Last week, in advance of Sunday's national elections in Iraq, we published "Letter from Baghdad," a series of dispatches from former WW intern Emily Harris, who has been stationed in the Iraqi capital for National Public Radio. Despite being worn out by the big event, she filed one last report for WW from the embattled frontlines of democracy.

The first polling station I visited was one of the few where television cameras were allowed inside. All streets coming into the intersection nearest the polling station were blocked with concertina wire and palm-tree logs. Armed Iraqi police milled about in front, and an Iraqi soldier manning a machine gun mounted on a pickup truck was parked behind concrete barriers. Snipers were on the roof and balcony over the entrance.

The security searches went pretty quickly, as did the voting process. There were some problems-one 65-year-old woman couldn't find her name on the list and was told to go to another polling station. After a half-hour walk, she found she wasn't listed there either and was ready to quit and go home, but that polling-station manager allowed her to cast a ballot anyway.

All civilian car traffic was banned, but after many meetings with journalists, Iraq's Interior Ministry had said that news staff with proper credentials would be allowed to drive on election day. All of us at NPR had the right badges, but a colleague's car was shot at by Iraqi National Guard soldiers, and at 11 checkpoints I was told to get out of a car, put everything on the ground and face the wall. U.S. forces told other journalists to quit driving or they'd be shot.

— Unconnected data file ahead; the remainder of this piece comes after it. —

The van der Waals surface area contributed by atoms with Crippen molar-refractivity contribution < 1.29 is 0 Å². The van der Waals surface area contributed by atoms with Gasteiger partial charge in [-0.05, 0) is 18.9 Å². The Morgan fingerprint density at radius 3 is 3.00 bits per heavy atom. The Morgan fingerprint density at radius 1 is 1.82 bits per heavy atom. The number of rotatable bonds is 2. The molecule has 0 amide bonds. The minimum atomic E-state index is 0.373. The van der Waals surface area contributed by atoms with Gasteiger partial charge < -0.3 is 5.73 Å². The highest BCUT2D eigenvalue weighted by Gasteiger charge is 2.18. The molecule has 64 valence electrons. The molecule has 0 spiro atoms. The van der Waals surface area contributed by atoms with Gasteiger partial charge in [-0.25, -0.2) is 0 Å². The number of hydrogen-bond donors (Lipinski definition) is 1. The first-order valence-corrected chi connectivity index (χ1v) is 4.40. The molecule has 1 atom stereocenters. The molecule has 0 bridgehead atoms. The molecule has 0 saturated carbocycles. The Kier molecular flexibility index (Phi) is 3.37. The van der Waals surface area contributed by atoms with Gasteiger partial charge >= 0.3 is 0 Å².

This is largely because all the security measures in place were designed to stop car bombs, which officials saw as the worst potential threat. But it also thwarted full coverage of what was going on in Baghdad. I did eventually get to four polling stations, mostly on foot.

American soldiers were supposed to provide backup security-and stay away from polling centers to soften the image of elections taking place under what many Iraqis consider occupation. U.S. troops did patrol the streets.

Two great parts to the day: First, talking. People were thrilled at casting a ballot. There's a lot of hope that things will change. I talked to one man who had had two brothers murdered during Saddam Hussein's rule. He felt like he was avenging their blood. His 18-year-old son was voting for a party different than the one his parents chose; the father felt that was a true sign of democracy.

Second, walking! For over a year during visits here, I've walked nowhere in Baghdad-not even around the neighborhood, because of security worries. Sunday I must have walked a couple hours, laughing and talking with my translators much of the way. It felt almost normal. But coming home I was reminded how normal it's not. I was pushing a deadline for a live update for our Sunday morning program and had to run a couple blocks. The guards where we live saw me running and the only thing they could imagine was that something terrible had happened.

It never crossed their minds that I simply might be late.